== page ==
“Like all other companies, we must abide by the laws that govern our state and nation,” the email said.
Prior to the lawsuit, the site offered two options: man seeking woman, or woman seeking man.
(NYSE MKT: LOV) owns and operates more than 30 niche-focused online properties.
This includes more than 20 special-interest online personals sites, such as Christian and JDate.com, along with apps like CROSSPATHS.
Spark Networks, which owns Christian Mingle, JDate, and ("the largest dating site by Mormons for Mormons"), first came under legal fire in 2013 after two gay men noticed that new members could only search for dates of the opposite sex.
The site opened to gay users after settling a lawsuit that claimed that it violated California’s non-discrimination law.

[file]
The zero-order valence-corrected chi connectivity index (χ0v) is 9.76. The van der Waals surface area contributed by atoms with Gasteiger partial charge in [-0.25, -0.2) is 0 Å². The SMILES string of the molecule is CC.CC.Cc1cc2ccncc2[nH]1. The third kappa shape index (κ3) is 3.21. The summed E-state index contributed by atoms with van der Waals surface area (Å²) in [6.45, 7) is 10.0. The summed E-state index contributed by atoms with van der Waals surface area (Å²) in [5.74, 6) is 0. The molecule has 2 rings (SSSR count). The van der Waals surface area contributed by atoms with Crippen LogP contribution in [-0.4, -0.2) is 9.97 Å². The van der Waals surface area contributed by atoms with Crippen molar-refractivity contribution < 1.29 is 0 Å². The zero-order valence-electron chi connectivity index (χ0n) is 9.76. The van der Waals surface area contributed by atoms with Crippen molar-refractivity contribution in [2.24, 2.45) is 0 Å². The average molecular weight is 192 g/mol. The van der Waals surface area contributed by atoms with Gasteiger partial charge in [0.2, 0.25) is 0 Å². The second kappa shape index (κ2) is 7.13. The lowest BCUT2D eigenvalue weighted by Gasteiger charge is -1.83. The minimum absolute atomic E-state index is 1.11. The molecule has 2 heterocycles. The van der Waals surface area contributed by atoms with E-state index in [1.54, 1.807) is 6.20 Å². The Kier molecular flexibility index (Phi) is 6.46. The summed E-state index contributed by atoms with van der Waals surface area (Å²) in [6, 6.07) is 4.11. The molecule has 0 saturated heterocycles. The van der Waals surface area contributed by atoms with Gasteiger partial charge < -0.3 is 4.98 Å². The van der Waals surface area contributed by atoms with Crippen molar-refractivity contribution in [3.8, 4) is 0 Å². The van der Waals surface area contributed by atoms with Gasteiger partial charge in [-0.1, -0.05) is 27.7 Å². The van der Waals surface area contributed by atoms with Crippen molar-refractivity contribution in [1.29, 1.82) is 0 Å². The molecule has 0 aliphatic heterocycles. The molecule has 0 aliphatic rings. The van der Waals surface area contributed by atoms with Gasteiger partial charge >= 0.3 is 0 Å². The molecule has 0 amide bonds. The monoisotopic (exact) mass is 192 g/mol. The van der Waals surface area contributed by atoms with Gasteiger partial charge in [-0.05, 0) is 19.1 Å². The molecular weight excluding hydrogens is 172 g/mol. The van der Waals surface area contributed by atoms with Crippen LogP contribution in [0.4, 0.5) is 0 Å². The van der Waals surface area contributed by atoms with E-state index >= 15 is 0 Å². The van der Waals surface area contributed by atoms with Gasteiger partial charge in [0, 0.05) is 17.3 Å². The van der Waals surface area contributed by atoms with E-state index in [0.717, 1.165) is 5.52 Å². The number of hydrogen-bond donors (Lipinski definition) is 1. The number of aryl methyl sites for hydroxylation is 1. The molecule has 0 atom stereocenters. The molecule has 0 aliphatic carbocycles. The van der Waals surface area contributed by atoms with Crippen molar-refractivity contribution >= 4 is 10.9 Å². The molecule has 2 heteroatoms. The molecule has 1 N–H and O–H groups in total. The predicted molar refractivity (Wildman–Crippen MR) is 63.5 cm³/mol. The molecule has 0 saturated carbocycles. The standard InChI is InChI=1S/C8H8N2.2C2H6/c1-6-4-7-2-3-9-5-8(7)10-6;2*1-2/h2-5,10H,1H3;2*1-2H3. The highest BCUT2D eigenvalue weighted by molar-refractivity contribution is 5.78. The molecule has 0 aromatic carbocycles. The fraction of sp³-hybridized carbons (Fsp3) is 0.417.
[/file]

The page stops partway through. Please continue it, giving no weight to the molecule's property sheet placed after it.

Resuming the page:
features family and faith-based lifestyle topics including cooking, entertainment, parenting and health features from across the Web.
A class-action lawsuit filed in 2013 by two gay men alleged that Spark Networks, which owns Christian Mingle and several other faith-based dating sites, had broken California anti-discrimination laws by making it impossible for same-sex couples to match. (David Silverman/Getty Images) God-loving gay singles have won the right to mingle on the world's most popular Christian dating site — and every other faith-based matchmaking network owned by its parent company, following a California court ruling.
Johnson of the Superior Court of California in Los Angeles County approved a settlement agreement in which Spark agreed to modify its site and search features to include LGBT singles within two years.
The company did not admit to any wrongdoing, but it did agree to pay each plaintiff ,000 US and cover the 0,000 they had accumulated together in legal fees.